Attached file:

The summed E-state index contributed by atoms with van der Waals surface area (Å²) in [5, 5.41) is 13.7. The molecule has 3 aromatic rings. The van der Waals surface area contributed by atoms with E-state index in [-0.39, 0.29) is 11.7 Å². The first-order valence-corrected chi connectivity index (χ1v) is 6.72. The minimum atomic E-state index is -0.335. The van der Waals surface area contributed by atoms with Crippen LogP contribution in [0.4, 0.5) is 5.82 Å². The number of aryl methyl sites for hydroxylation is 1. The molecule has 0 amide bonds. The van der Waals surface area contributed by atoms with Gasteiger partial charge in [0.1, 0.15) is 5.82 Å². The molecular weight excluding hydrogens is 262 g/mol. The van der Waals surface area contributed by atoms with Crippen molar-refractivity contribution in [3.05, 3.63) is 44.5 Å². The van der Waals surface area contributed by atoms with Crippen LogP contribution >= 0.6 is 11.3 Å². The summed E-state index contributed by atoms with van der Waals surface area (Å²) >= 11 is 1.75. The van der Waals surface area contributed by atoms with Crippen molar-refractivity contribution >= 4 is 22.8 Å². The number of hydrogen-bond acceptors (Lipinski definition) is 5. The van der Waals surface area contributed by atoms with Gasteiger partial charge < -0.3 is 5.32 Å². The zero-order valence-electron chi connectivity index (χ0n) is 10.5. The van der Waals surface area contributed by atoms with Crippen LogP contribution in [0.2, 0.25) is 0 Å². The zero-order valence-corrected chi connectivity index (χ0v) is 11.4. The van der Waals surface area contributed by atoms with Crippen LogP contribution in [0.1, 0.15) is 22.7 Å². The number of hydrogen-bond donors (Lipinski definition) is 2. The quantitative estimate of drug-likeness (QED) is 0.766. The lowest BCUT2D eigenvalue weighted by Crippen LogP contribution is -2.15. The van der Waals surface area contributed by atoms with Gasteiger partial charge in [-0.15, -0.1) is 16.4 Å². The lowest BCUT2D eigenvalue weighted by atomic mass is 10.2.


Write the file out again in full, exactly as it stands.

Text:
The summed E-state index contributed by atoms with van der Waals surface area (Å²) in [5, 5.41) is 13.7. The molecule has 3 aromatic rings. The van der Waals surface area contributed by atoms with E-state index in [-0.39, 0.29) is 11.7 Å². The first-order valence-corrected chi connectivity index (χ1v) is 6.72. The minimum atomic E-state index is -0.335. The van der Waals surface area contributed by atoms with Crippen LogP contribution in [0.4, 0.5) is 5.82 Å². The number of aryl methyl sites for hydroxylation is 1. The molecule has 0 amide bonds. The van der Waals surface area contributed by atoms with Gasteiger partial charge in [0.1, 0.15) is 5.82 Å². The molecular weight excluding hydrogens is 262 g/mol. The van der Waals surface area contributed by atoms with Crippen molar-refractivity contribution in [3.05, 3.63) is 44.5 Å². The van der Waals surface area contributed by atoms with Crippen LogP contribution >= 0.6 is 11.3 Å². The summed E-state index contributed by atoms with van der Waals surface area (Å²) >= 11 is 1.75. The van der Waals surface area contributed by atoms with Crippen molar-refractivity contribution >= 4 is 22.8 Å². The number of hydrogen-bond acceptors (Lipinski definition) is 5. The van der Waals surface area contributed by atoms with Gasteiger partial charge < -0.3 is 5.32 Å². The zero-order valence-electron chi connectivity index (χ0n) is 10.5. The van der Waals surface area contributed by atoms with Crippen LogP contribution in [0.2, 0.25) is 0 Å². The zero-order valence-corrected chi connectivity index (χ0v) is 11.4. The van der Waals surface area contributed by atoms with Crippen LogP contribution in [0.1, 0.15) is 22.7 Å². The number of hydrogen-bond donors (Lipinski definition) is 2. The quantitative estimate of drug-likeness (QED) is 0.766. The lowest BCUT2D eigenvalue weighted by Crippen LogP contribution is -2.15. The van der Waals surface area contributed by atoms with Gasteiger partial charge in [-0.15, -0.1) is 16.4 Å². The lowest BCUT2D eigenvalue weighted by atomic mass is 10.2.